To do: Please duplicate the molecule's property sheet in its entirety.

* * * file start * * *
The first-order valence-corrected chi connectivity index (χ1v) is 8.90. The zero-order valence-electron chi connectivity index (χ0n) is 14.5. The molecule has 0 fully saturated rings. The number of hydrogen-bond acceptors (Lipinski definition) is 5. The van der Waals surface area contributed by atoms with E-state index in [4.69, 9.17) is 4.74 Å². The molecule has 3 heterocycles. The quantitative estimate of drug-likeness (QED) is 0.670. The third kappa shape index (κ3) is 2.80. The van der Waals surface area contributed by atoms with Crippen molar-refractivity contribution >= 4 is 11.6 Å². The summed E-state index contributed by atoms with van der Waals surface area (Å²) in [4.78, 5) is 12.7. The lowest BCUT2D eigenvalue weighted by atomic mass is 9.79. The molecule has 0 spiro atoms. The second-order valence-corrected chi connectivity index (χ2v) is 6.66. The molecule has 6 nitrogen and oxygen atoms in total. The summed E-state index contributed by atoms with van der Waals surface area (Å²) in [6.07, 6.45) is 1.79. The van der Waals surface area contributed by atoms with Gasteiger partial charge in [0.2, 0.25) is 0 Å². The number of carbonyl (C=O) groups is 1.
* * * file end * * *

The first-order valence-corrected chi connectivity index (χ1v) is 8.90. The zero-order valence-electron chi connectivity index (χ0n) is 14.5. The molecule has 0 fully saturated rings. The number of hydrogen-bond acceptors (Lipinski definition) is 5. The van der Waals surface area contributed by atoms with E-state index in [4.69, 9.17) is 4.74 Å². The molecule has 3 heterocycles. The quantitative estimate of drug-likeness (QED) is 0.670. The third kappa shape index (κ3) is 2.80. The van der Waals surface area contributed by atoms with Crippen molar-refractivity contribution >= 4 is 11.6 Å². The summed E-state index contributed by atoms with van der Waals surface area (Å²) in [4.78, 5) is 12.7. The lowest BCUT2D eigenvalue weighted by atomic mass is 9.79. The molecule has 0 spiro atoms. The second-order valence-corrected chi connectivity index (χ2v) is 6.66. The molecule has 6 nitrogen and oxygen atoms in total. The summed E-state index contributed by atoms with van der Waals surface area (Å²) in [6.07, 6.45) is 1.79. The van der Waals surface area contributed by atoms with Gasteiger partial charge in [0.2, 0.25) is 0 Å². The number of carbonyl (C=O) groups is 1.